Golfweek's list of the top 40 short courses in the United States lists the nine-hole St. Martins course in the heart of Chestnut Hill as No. 2.
Golfweek, a bible of the sport noted for its exquisite taste, recently published its first list of the top 40 short courses in the United States, and the surprise second-place finisher was the nine-hole St. Martins course in the heart of Chestnut Hill!
Regarding the exclamation mark above, the use of the word exquisite and all that follows, reader beware: your correspondent has played this wee course, owned and operated by the Philadelphia Cricket Club, hundreds of times and has bored many with descriptions of its 19th-century charms.
Still, the news is the news, and nobody saw it coming, not even the person who oversees course rankings for Golfweek.
“St. Martins was not a course I had heard a lot about,” the rankings editor, Jason Lusk, said in a recent interview. “But the rater comments about it were consistently outstanding.”
Golfweek has about 300 amateur course raters who submit ratings to Lusk on a regular basis, judging courses on a subjective 1-10 system. The only course to finish ahead of St. Martins on the Short Course list was the short course at Pine Valley, in southern New Jersey.
The main 18-hole course at Pine Valley was ranked first on the 2023 Golfweek ranking of classic courses. The Cricket Club’s Wissahickon Course, on West Valley Green Road in Flourtown, was No. 41 on that same list.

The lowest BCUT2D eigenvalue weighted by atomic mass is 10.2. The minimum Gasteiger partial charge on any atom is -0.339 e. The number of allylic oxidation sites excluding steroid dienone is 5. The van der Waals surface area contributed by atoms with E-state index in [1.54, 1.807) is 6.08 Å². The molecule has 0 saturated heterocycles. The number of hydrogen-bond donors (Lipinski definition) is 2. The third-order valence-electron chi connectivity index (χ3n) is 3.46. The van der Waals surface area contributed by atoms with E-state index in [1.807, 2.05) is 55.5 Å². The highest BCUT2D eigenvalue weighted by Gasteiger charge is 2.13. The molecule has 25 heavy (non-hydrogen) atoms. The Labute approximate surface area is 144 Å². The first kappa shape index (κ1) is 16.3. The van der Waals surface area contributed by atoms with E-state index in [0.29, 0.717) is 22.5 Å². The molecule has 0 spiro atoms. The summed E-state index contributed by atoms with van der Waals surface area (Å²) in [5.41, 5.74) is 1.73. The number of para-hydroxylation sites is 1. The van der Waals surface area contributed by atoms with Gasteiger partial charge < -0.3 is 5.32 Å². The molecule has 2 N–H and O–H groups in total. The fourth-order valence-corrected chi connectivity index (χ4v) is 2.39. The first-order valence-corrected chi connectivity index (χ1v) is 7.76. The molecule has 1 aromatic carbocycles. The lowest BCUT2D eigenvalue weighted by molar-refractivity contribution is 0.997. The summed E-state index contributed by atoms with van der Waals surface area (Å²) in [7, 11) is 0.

As the saying goes: Be wary of all ranking lists, unless they serve your selfish needs.
The Flourtown course was designed by a fabled architect, A.W. Tillinghast, whose courses are often used for various USGA championships, including the U.S. Open. The St. Martins course, designed by Willie Tucker and opened as an 18-hole course in 1898, was the site of two U.S. Opens, in 1907 and 1910. Tillinghast, an amateur golfer and Cricket Club member, played in both of those Opens.
Six of the greens used today were used in those two U.S. Opens, though they were renovated under the direction of the legendary course architect Donald Ross in 1914. Many would say that the St. Martins greens are some of the most subtle, confounding and beautiful greens in all of golf, with a range of shapes, square and round and in between.
Ross, by the way, finished 10th in the 1907 U.S. Open. His kid brother, Alec Ross, won that Open. Both brothers were born in Dornoch, in the north of Scotland, and were members of the first generation of Scottish golfers that imported the game to the United States. The winner of the 1910 Open, Alex Smith, was born in Scotland, too.